|10-21-2008, 01:11 AM||#1|
Avalon Senior Member
Join Date: Oct 2008
Giant Black Holes Destined for Cosmic Collision
The sharpest image yet of a very distant, early galaxy has revealed that it's really two galaxies harboring whopping black holes that are fighting over food.
One of the fraternal twin galaxies is prolifically birthing new stars while the other appears to be stealing gas and dust away from its sibling. Eventually, the two must merge, along with their black holes.
The light from galaxy 4C60.07 has traveled to Earth from 12 billion years ago -- a time within just two billion years of the Big Bang, say astronomers who used the powerful Submillimeter Array radio telescope in Hawaii to zero in on the objects.
Unlike more familiar radio telescopes, the Submillimeter Array looks at higher-frequency radio waves that are best detected at high elevations.
In these higher frequencies, emissions from carbon monoxide (CO) gas can be seen from across the universe. The telescope also has very high angular resolution, meaning it can discern very small patches of the sky.
By comparing the Submillimeter Array data with that of the same galaxy pair made by the Spitzer infrared space telescope, the surprising sibling rivalry was discovered.
"One of them has CO, and then there is another (CO emission) that's in the middle of nowhere," explained Steve Wellner of the Harvard-Smithsonian Center for Astrophysics. The one with CO is pumping out scads of new stars, he said. The other is not.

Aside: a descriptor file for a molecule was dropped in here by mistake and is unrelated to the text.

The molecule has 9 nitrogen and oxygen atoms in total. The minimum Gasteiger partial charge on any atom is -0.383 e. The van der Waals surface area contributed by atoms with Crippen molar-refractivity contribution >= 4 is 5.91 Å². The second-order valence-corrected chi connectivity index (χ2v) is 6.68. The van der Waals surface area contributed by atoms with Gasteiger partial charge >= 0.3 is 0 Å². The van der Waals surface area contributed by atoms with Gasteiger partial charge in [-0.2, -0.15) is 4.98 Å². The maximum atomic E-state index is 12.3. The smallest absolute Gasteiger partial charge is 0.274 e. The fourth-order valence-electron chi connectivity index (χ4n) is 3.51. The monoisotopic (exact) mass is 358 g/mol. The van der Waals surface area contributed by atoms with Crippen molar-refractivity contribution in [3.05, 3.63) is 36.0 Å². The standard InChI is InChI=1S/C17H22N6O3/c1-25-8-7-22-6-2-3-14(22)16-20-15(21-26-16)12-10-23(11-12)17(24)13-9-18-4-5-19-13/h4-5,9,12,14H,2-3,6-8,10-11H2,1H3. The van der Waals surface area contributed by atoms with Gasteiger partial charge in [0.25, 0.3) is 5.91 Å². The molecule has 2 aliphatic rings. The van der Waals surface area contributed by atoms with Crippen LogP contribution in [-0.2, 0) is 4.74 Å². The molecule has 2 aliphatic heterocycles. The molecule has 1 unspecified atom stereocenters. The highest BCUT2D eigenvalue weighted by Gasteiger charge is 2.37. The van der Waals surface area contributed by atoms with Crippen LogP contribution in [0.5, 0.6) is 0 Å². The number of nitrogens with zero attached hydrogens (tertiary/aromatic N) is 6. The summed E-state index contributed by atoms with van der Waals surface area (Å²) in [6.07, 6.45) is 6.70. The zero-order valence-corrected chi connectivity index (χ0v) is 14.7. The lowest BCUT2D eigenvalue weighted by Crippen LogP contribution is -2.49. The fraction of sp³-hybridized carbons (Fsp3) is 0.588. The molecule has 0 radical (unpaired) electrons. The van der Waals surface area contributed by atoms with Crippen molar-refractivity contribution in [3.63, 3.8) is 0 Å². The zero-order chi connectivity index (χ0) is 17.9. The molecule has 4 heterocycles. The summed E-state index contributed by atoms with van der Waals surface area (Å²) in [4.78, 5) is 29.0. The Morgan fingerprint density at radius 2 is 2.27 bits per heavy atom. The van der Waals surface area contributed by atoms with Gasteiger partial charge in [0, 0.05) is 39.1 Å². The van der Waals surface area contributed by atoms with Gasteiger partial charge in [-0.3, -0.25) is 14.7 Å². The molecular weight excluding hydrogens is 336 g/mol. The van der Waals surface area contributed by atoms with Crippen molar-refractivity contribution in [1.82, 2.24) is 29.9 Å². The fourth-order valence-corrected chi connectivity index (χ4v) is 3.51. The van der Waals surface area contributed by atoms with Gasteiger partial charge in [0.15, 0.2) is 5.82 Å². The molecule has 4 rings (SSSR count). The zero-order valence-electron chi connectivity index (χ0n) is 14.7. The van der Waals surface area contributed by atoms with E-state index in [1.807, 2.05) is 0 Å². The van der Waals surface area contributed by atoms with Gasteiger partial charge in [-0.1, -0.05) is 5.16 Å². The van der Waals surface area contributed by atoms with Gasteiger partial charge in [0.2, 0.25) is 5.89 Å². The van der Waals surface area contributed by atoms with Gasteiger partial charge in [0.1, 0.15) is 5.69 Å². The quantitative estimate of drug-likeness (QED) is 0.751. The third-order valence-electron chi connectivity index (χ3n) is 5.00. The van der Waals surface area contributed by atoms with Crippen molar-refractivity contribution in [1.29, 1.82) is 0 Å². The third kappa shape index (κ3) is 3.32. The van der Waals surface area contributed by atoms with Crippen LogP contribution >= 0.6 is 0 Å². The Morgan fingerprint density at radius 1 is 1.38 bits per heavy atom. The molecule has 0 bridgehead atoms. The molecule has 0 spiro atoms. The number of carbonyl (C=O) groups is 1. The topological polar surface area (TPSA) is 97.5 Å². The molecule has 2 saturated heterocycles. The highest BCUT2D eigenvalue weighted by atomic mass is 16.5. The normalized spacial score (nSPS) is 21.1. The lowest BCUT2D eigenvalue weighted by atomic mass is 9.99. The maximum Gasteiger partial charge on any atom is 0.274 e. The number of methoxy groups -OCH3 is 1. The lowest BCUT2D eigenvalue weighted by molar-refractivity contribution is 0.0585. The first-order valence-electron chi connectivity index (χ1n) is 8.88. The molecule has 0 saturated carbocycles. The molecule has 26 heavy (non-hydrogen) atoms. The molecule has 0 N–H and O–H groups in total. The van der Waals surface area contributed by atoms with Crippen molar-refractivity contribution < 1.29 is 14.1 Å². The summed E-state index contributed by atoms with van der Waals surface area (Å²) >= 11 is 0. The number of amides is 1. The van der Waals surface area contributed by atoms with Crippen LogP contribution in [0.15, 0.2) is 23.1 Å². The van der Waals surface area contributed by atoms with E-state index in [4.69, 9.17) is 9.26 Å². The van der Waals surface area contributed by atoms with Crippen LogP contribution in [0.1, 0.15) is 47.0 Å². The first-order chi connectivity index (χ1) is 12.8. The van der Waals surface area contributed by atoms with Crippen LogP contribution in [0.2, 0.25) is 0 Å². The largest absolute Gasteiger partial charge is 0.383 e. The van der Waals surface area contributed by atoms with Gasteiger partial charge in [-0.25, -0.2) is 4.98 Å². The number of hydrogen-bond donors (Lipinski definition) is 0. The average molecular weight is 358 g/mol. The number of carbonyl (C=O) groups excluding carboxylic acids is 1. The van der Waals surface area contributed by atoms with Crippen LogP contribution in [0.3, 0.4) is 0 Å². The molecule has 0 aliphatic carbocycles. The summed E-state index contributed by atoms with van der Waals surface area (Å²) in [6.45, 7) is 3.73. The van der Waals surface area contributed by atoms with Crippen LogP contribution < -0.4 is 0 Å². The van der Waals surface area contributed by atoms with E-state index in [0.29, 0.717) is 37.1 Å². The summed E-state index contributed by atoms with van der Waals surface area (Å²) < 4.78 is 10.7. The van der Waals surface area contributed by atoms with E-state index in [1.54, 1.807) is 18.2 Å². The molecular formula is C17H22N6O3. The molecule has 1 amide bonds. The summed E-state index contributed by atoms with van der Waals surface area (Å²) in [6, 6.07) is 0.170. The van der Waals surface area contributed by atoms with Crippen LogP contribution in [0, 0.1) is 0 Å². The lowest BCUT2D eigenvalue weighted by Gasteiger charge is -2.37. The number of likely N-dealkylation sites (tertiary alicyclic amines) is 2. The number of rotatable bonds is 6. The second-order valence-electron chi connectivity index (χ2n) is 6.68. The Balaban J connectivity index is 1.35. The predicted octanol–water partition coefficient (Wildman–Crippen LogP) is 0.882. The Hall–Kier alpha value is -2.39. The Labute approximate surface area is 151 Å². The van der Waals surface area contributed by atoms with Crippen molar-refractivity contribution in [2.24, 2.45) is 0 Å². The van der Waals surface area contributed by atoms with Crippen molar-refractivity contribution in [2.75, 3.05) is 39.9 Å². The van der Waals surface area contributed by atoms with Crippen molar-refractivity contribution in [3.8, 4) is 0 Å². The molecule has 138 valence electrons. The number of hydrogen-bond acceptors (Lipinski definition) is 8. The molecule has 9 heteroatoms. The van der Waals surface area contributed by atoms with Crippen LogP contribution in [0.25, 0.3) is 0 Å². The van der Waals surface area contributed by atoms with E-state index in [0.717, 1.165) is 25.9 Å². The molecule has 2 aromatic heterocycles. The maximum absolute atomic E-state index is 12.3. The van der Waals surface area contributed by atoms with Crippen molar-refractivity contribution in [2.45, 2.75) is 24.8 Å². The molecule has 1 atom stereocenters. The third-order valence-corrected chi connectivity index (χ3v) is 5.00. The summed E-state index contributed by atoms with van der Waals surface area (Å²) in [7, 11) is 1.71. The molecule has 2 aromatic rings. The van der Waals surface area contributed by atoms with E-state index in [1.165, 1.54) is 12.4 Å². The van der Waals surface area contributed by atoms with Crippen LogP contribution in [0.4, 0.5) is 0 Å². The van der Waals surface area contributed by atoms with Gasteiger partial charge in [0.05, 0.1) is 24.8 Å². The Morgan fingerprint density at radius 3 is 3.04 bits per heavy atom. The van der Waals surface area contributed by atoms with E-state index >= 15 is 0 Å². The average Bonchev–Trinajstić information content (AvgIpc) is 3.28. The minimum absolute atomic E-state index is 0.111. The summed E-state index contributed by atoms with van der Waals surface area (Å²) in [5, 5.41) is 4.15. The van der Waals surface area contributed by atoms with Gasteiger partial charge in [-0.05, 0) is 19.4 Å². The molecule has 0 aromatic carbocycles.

The CO gas in the space between the galaxies is being ripped away from the more prolific twin by the more sterile galaxy.
A report of the discovery co-authored by Wellner appears in the latest issue of the Monthly Notices of the Royal Astronomical Society.
"This has been an ongoing mystery for years," said Kenney of the absence of young stars in elliptical galaxies, which also happen to be the largest galaxies in the universe.
The faint streamers of hydrogen gas between the two galaxies were previously detected at the edges of images of both galaxies M86 and NGC4438, but it wasn't until new technologies enabled a wider, deeper view of the space between them that the connection was discovered, said astronomer Bill Keel of the University of Alabama.
"These galaxies have a history," concluded Keel. The discovery underscores the growing realization that no galaxy is an island, he said. "It's no longer an isolated, stable system." It's part of a larger process of collisions, mergers and near misses.
Keel said he is hoping Kenney and his colleagues will search for more telltale gas filaments between other galaxies in the Virgo cluster, where both M86 and NGC 4438 reside. M86 is the brightest galaxy in the Virgo cluster, a neighbor galaxy cluster about 50 million light-years away from our own Local Group cluster.
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